1. Privacy concerns. They say that Microsoft introduced telemetry code that is spying on its users and sending everything to Microsoft. That might be true, but:
    • There are ways to disable or at least minimize it - just search for "windows 10 disable telemetry".
    • Microsoft introduced telemetry to Windows 7 and 8 as well, and even to programs compiled using Visual Studio 2015.
    • Whether we like it or not (and I don't like it either), technology world evolves in the direction where our data is moved to the cloud and so corporations and governments are spying on us. It's impossible to avoid, unless you want to be an outsider using only free software and give up on all the goodness that is available to us, like smartphones.
  2. New user interface is flat and ugly. I agree with that. There are even leaks from Microsoft that explain why it looks this way. But only the new part of the system (like Settings window) are made in this new style. All other windows and apps have similar looks as they had before.
  3. People commonly believe that new version of the system always works slower. I can see this is not the case. Since Windows 7, 8 and now 10 developers put a lot of effort to make it work fast, especially in terms of startup time. I think that Windows 10 boots and works as fast as previous versions.

There are some advantages of the new Windows as well, especially compared to Windows 8.x. There is no Charms Bar and Hot Corners when you but your mouse cursor in the corner of the screen. Start Menu is back with just few tiles you can configure and the old good list of installed applications. (You can always get even more old-fashioned Start Menu by installing free app: Classic Shell).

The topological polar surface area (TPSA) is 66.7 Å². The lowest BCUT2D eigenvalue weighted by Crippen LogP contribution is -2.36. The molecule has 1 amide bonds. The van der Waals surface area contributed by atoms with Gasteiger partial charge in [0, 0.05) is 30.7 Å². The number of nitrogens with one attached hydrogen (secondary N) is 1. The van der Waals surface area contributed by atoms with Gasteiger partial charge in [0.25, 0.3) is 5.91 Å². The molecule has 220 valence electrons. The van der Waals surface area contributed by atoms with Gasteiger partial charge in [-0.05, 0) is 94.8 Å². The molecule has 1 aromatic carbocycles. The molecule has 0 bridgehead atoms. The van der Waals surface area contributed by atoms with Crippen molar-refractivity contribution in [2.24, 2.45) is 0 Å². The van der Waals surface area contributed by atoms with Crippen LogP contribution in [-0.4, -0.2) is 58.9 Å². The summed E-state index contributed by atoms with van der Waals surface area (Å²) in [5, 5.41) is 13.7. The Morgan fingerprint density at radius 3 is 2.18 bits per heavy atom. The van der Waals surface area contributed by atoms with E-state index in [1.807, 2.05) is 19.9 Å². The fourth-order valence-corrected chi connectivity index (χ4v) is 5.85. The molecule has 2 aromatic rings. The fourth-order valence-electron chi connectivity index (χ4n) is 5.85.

But the most important is what's not visible to the naked eye. As a developer I know that a new operating system is not about new looks of buttons and menus or new Calc application, but mostly about new technologies under the hood. Some of them (like Direct3D 12 and WDDM 2.0, to name just these related to graphics) are available in Windows 10 only. Some applications and games will require them to work sooner or later. That's the reason I believe it's worth upgrading to Windows 10 as long as it's free.

I plan to update my blog more often now, so I invite you to come back here from time to time or subscribe to my RSS channel.

Comments | #microsoft #windows Share

# DirectX 12: What We Already Know?

20:09
Wed
03
Jun 2015

I am very excited about the upcoming DirectX 12. I have always been standing on the side of PC, Windows and DirectX. Currently I code in DirectX 11 on Windows 7 at home. Upcoming Windows 10 with free upgrade from version 7 and 8 (and the Start menu back on its place) looks like a good system. Together with it, a new version of DirectX will be released. Let us summarize general information about this new graphics API that are publicly available at the moment.

Here are some interesting links:

First and foremost: Direct3D 12 Graphics @ msdn.microsoft.com. Microsoft says "these information relate to pre-released product and may be substantially modified before it's commercially released", but you can already find there all Direct3D 12 Programming Guide and Reference, so basically the whole API is already public and you can start learning it.

Social Media:

General information:

Slides and videos from conferences:

Videos and screenshots from some working applications already shown:

Comments | #windows #directx Share